# Bulk water#

Measuring the NMR relaxation time of water

## MD system#

The system is a bulk liquid water with a number \(N\) of water molecules,
where \(N\) was varied from 25 to 4000. The simulation box was cubic,
with equilibrium dimensions ranging from \((0.9\,\text{nm})^3\)
to \((4.9\,\text{nm})^3\). The trajectory was recorded
during a \(8\,\text{ns}\) production run performed with
the open source codes LAMMPS (for the smallest systems) and GROMACS (for the largest systems).
Simulations were performed in the NPT ensemble using a timestep of \(2\,\text{fs}\).
The imposed was temperature \(T = 300\,^\circ\text{K}\), and the pressure
\(p = 1\,\text{atm}\). The positions of the atoms were recorded in the *prod.xtc* file
every \(\Delta t\), with \(\Delta t\) ranging from \(0.2\,\text{ps}\) to \(32\,\text{ps}\).

## Results#

Both intra and inter-molecular correlation functions were extracted, and the respective intra and inter NMR spectra were calculated. The total NMR spectrum \(R_1\) was also calculated.

Figure: a) Correlation function \(G^{(0)}\) as extracted from the bulk water simulation with \(N = 4000\) and \(N = \Delta t = 1\,\text{ps}\). b) Corresponding NMR spectra \(R_1\).

The inter-molecular correlation function shows the expected power law at longer time, while the intra-molecular correlation decreases faster with time.

Our results also show that the relaxation is dominated by intra-molecular contribution, as expected for water under ambient conditions [2]. For the lowest frequency considered here, the spectrum \(R_1\) is almost flat.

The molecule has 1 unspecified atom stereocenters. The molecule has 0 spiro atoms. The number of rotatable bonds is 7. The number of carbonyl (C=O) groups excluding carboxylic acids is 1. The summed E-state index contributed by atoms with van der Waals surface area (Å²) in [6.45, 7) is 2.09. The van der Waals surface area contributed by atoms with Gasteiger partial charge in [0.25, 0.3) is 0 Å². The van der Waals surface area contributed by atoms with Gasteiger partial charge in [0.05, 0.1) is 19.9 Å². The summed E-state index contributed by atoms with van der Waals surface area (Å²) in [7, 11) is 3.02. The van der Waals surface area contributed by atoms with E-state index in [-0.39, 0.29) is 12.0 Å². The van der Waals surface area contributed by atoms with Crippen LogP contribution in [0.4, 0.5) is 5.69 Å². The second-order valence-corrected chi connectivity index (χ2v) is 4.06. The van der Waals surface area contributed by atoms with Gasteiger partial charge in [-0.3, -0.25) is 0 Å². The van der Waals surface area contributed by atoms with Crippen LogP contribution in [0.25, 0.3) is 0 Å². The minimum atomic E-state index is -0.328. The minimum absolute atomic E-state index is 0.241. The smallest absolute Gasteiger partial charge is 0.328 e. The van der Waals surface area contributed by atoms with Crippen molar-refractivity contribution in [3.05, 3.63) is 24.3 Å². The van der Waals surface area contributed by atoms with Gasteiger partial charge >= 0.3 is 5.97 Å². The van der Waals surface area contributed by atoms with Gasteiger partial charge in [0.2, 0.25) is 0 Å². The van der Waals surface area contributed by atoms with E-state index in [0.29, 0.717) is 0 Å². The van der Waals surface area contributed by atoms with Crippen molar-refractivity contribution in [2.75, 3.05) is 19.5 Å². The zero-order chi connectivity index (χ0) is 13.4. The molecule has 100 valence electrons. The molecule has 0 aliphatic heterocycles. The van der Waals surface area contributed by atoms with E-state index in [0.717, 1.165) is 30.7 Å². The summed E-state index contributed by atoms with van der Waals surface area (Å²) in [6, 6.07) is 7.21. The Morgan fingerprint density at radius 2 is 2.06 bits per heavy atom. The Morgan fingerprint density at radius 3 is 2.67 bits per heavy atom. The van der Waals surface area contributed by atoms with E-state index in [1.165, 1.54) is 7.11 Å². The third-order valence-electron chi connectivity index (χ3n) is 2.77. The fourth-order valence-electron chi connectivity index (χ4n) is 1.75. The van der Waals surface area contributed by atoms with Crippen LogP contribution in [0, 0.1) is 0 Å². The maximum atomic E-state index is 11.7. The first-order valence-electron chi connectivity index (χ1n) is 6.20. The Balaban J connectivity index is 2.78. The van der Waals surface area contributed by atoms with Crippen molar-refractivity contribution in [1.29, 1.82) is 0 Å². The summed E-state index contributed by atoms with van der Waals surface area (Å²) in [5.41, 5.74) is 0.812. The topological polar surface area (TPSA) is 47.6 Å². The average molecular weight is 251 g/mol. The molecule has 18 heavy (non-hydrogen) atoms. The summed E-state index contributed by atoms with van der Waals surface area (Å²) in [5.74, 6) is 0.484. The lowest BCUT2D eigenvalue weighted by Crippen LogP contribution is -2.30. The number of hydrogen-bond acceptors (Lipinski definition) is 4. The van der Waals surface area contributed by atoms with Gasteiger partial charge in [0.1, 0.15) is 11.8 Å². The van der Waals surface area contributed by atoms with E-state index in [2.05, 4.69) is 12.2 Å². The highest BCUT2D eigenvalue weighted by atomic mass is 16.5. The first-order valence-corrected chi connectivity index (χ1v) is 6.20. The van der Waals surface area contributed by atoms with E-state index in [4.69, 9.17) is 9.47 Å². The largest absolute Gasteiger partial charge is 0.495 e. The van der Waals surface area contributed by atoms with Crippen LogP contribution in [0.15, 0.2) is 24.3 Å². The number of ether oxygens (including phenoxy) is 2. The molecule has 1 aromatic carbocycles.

Let us first visualize how \(r_{ij}\) and \(\Omega_{ij}\) evolve with time in the case of a bulk water simulation at 300 K. For such bulk systems, it is known that the correlations functions are proportional to each others [3], so only \(G^{0}\) and \(J^{0}\) will be evaluated, which depends only in the polar angle \(\theta_{ij}\) as \(Y^{0}_2\) is independent from the azimuthal angle \(\varphi\).

First, let us have a look at the intramolecular motion within a single water molecule. As expected for the rigid water model used here (TIP4P/\(\epsilon\)), the average distance \(r_{ij}\) between the two hydrogen atoms of the same molecule remains constant (within the uncertainty of the shake algorithm used to maintain the water molecule rigid), while the polar angle \(\theta_{ij}\) fluctuates with time, following the rotation of the water molecule (see the Figure below). The fluctuations of \(\theta_{ij}\) with time lead to fluctuations of the function \(F_{0}^{(2)}\) (see Eq. (4)) between a higher bound given by \((3 \cos^2 0 - 1 ) / a^3 \approx 0.58\,A^{-3}\), where \(a \approx 1.51\,A\) is the typical distance between the two hydrogen atoms of the water molecule, and a lower bound \((3 \cos^2 \pi/2 - 1 ) / a^3 \approx -0.29\,\,A^{-3}\).

**Figure:** a) \(\theta_{ij}\) as a function of the time \(t\), where \(i\) and \(j\)
refer to two hydrogen atoms located within the same water molecule. a) \(r_{ij}\) as a function of
time. c) \(F_{2}^{(0)}\) as a function of time. The temperature is 300 K, and
the total number of water molecules is 3000.